Adults with systemic lupus exhibit distinct molecular phenotypes in a cross-sectional study

EClinicalMedicine. 2020 Mar 4;20:100291. doi: 10.1016/j.eclinm.2020.100291. eCollection 2020 Mar.


Background: The clinical and pathologic diversity of systemic lupus erythematosus (SLE) hinders diagnosis, management, and treatment development. This study addresses heterogeneity in SLE through comprehensive molecular phenotyping and machine learning clustering.

Methods: Adult SLE patients (n = 198) provided plasma, serum, and RNA. Disease activity was scored by modified SELENA-SLEDAI. Twenty-nine co-expression module scores were calculated from microarray gene-expression data. Plasma soluble mediators (n = 23) and autoantibodies (n = 13) were assessed by multiplex bead-based assays and ELISAs. Patient clusters were identified by machine learning combining K-means clustering and random forest analysis of co-expression module scores and soluble mediators.

Findings: SLEDAI scores correlated with interferon, plasma cell, and select cell cycle modules, and with circulating IFN-α, IP10, and IL-1α levels. Co-expression modules and soluble mediators differentiated seven clusters of SLE patients with unique molecular phenotypes. Inflammation and interferon modules were elevated in Clusters 1 (moderately) and 4 (strongly), with decreased T cell modules in Cluster 4. Monocyte, neutrophil, plasmablast, B cell, and T cell modules distinguished the remaining clusters. Active clinical features were similar across clusters. Clinical SLEDAI trended highest in Clusters 3 and 4, though Cluster 3 lacked strong interferon and inflammation signatures. Renal activity was more frequent in Cluster 4, and rare in Clusters 2, 5, and 7. Serology findings were lowest in Clusters 2 and 5. Musculoskeletal and mucocutaneous activity were common in all clusters.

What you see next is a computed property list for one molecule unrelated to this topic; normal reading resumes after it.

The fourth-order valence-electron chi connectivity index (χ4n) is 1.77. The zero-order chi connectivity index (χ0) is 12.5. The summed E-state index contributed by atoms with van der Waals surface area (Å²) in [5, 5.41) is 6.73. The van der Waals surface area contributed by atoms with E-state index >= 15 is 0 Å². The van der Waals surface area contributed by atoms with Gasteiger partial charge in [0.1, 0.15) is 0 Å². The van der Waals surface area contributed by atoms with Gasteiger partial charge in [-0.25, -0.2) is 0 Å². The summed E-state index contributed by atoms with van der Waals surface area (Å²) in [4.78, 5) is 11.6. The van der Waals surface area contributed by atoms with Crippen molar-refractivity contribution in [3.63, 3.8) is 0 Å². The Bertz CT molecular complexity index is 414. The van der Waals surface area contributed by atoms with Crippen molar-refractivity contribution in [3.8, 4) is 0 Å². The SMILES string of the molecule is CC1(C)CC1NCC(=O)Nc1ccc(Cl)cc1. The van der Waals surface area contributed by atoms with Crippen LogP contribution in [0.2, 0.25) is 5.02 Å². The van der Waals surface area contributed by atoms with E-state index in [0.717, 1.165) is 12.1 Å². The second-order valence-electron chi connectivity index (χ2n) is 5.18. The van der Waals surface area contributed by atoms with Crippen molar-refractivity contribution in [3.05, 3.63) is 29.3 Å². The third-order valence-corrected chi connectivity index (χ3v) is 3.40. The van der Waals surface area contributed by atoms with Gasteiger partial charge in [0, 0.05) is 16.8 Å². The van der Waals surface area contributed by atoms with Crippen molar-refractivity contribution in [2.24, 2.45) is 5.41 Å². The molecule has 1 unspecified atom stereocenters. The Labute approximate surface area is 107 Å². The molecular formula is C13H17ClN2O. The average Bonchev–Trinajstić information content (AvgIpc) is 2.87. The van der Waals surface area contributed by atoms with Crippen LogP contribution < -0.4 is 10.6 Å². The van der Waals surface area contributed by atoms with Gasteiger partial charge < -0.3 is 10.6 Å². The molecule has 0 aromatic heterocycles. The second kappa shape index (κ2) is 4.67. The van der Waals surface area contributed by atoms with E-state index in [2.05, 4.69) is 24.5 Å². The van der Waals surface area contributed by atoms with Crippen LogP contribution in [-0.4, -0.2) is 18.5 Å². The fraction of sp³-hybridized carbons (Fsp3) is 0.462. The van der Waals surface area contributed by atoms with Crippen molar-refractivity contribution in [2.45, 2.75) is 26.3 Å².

Interpretation: Molecular profiles distinguish SLE subsets that are not apparent from clinical information. Prospective longitudinal studies of these profiles may help improve prognostic evaluation, clinical trial design, and precision medicine approaches.

Funding: US National Institutes of Health.

Keywords: Biomarkers; Disease activity; Disease subsetting; Precision medicine; Systemic lupus erythematosus.